The true meaning of the word relentless can't be found in points scored, but in doing what must be done when it has to be.
Perhaps that is why the Milwaukee Bucks, who were facing as close to a must-win situation as a team can, emerged with a 109-104 victory tonight at the Spectrum in Game 4 of their NBA Eastern Conference semifinal series against the Philadelphia 76ers.
Now tied at 2-2, the teams will meet again Wednesday night at the Mecca in Milwaukee, with Game 6 Friday in Philadelphia.
In winning their first postseason game here in four years, breaking an 0-6 streak, the Bucks were paced by Terry Cummings and Ricky Pierce with 19 points each.
Philadelphia's Charles Barkley continued his string of irrepressible performances with a career playoff-high 37 points, 14 rebounds and nine assists. He made 11 of 17 field goal attempts and went 15 for 19 from the foul line.
The power forward provided the evening's most outstanding play when, early in the third quarter, he saved the ball from going out of bounds, hurtling the 76ers' bench and falling into the crowd in the process.
Imagine the Bucks' surprise seconds later when the 6-foot-6, 250-pounder came barreling through the lane just in time to receive a pass and finish the effort with a thunderous slam dunk.
That was the level both teams played at for the entire game. There were 42 ties and lead changes, with neither squad moving up by more than eight points. There were also 19 blocked shots and 10 three-point plays.
"We had to win," said Milwaukee center Alton Lister. "That's what it's all about."
There was, however, more than a little doubt about the outcome of the game until the final moments, when the last and most important of the three-point plays occurred.
Despite having some semblance of control, moving ahead by 93-86 with 8:28 to play, the Bucks were aghast to see the 76ers roaring back for the fourth time in four games.
By the 3:51 mark, Philadelphia's deficit was 99-98 after guard Maurice Cheeks stripped the ball from Craig Hodges and converted a pair of free throws after being fouled.
Fifteen seconds later, the Bucks' Paul Pressey, who scored nine of his 17 points in the final period, was fouled but missed both his free throws. Given a sliver, Barkley thundered through it, driving the lane for a basket and free throw after being fouled to put the 76ers up, 101-99, with 3:23 left.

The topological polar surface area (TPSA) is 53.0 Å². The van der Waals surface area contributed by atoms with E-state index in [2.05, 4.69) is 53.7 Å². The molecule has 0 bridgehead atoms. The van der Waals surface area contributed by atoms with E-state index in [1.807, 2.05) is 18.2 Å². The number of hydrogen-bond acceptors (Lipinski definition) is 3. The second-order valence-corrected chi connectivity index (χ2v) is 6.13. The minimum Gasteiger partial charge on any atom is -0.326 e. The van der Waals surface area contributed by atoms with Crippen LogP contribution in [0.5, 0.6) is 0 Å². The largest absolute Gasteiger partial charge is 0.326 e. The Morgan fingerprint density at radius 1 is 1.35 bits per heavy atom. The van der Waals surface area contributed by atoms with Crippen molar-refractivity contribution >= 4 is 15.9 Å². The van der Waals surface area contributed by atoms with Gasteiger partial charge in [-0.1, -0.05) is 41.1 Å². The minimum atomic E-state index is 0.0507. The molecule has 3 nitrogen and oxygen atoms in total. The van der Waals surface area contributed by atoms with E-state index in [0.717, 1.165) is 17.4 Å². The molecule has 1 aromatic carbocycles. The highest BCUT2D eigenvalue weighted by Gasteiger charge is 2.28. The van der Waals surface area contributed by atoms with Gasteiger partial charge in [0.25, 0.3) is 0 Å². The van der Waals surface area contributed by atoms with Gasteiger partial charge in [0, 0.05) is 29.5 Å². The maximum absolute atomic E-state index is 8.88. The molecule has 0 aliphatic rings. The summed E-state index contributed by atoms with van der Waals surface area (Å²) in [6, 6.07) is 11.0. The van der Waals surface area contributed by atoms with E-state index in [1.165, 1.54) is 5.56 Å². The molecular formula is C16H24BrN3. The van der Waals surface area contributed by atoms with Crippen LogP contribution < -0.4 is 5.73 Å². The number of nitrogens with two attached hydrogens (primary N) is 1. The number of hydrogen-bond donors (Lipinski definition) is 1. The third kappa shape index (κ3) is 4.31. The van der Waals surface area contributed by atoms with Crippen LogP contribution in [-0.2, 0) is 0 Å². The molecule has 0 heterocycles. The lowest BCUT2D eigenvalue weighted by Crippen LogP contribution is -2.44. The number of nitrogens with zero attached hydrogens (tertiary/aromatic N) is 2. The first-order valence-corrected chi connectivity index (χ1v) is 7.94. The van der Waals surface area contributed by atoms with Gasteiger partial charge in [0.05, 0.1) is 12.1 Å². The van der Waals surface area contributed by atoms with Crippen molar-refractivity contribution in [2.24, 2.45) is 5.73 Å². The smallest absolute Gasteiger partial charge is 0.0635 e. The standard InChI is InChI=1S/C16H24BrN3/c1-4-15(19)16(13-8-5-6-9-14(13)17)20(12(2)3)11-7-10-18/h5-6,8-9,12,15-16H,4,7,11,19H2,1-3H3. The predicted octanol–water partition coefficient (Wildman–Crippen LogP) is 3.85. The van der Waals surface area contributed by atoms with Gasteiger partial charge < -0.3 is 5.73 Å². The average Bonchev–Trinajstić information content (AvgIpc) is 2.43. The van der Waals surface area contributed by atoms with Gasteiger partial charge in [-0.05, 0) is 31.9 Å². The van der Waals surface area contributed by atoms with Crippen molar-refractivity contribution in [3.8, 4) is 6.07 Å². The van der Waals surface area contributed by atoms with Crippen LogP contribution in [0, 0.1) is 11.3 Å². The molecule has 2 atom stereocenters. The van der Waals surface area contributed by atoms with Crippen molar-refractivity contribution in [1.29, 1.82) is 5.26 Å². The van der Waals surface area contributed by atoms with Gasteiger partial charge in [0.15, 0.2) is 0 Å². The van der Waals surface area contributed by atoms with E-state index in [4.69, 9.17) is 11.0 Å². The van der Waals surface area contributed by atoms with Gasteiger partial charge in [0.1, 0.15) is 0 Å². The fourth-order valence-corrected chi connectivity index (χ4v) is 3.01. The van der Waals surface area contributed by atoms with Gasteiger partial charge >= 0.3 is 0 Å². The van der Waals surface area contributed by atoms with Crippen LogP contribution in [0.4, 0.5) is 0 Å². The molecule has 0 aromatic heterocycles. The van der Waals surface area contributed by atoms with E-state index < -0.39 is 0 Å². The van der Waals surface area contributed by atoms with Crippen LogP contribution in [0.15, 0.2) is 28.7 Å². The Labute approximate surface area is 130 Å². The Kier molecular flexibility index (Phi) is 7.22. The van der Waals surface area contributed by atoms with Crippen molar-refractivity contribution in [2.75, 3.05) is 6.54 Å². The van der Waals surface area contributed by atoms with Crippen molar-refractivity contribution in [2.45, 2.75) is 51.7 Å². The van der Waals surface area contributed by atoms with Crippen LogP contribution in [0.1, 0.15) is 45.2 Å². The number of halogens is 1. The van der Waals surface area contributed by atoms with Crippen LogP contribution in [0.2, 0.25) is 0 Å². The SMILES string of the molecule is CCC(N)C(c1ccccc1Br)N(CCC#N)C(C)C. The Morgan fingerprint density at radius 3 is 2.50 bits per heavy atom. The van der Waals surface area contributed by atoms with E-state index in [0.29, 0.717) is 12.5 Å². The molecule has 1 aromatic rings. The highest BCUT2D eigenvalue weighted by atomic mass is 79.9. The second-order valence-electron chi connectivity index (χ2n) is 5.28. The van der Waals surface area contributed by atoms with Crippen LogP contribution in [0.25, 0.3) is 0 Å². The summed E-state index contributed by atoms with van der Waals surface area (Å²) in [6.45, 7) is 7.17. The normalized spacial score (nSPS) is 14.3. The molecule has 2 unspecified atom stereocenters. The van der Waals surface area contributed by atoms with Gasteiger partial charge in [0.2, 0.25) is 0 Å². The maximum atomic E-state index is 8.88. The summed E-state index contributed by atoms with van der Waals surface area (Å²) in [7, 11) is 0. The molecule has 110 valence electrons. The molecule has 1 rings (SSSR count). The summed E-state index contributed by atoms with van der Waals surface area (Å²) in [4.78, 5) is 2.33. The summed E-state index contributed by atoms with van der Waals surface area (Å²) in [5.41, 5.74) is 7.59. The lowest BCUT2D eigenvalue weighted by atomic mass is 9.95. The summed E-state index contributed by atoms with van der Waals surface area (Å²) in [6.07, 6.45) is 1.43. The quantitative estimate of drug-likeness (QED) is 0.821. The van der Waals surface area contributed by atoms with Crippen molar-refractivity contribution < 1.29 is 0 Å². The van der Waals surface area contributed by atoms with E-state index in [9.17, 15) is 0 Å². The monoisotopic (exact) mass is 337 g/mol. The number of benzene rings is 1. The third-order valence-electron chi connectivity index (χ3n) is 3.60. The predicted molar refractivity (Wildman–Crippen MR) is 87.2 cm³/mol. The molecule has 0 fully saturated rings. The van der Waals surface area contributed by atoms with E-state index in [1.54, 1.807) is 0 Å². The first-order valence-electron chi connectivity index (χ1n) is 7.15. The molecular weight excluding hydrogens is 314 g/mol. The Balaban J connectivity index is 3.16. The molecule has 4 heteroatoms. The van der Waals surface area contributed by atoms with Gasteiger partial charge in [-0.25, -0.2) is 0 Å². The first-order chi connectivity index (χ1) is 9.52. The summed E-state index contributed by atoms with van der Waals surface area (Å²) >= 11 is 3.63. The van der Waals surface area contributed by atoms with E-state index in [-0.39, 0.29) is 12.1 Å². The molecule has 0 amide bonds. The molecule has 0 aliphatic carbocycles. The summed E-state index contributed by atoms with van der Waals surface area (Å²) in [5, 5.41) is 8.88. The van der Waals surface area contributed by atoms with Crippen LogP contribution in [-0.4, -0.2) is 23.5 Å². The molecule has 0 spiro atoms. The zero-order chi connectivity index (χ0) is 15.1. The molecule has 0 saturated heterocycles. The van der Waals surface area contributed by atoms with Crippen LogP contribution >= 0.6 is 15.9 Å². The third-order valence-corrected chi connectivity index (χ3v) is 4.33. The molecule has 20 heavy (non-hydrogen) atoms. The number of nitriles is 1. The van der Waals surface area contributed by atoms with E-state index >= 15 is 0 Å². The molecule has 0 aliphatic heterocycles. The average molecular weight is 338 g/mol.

"It seems like all our games are like that," said 76ers forward Bob McAdoo, who scored 17 points. "We'd like to be in the driver's seat. I'd like to have a 10-point lead going into the last minute."
Indeed, the mere deuce wouldn't suffice. Taking a timeout immediately after Barkley's play, the Bucks put the ball in the hands of Sidney Moncrief, who once again provided the team with an emotional lift, playing 38 minutes and scoring 13 points despite a torn tissue in his left foot.
This time, the all-star guard's shot fell short, but it went right into the hands of Pierce, who threw the rebound into the basket while being fouled. The subsequent free throw gave the Bucks a 102-101 advantage, but the 76ers tied the score on Cheeks' free throw.
Leading, 106-104, with less than two minutes to play, the Bucks got the breaks that seemed to elude them in their 107-103 loss in Game 3.
Pressey nearly lost the ball to Barkley while dribbling into a corner, then his pass into the low post was tipped away by Sedale Threatt. Somehow, after a flurry of flailing hands, the ball found its way back into Pressey's hands and the swingman made a hook shot from the lane to ensure the victory for Milwaukee.
"We had the crowd 17,941, the 76ers' first postseason sellout this year goin' crazy, pumping us up," said Barkley. "You gotta give the Bucks credit. We're not playing horseshoes; nothing matters but the final score."
And for coming out on the front end of that all-important statistic, the Bucks can credit a kind of tenacity that was epitomized by Moncrief.
"I can't recall any time since I've played basketball that I've had to maintain play through such pain," he said. "If it were the regular season the chances of me playing would be slim, but this is the playoffs.
"I'm not so sure if all the attention and hype is overstated, but for me the most important thing to do in the playoffs is advance. The idea is just to keep winning at all costs."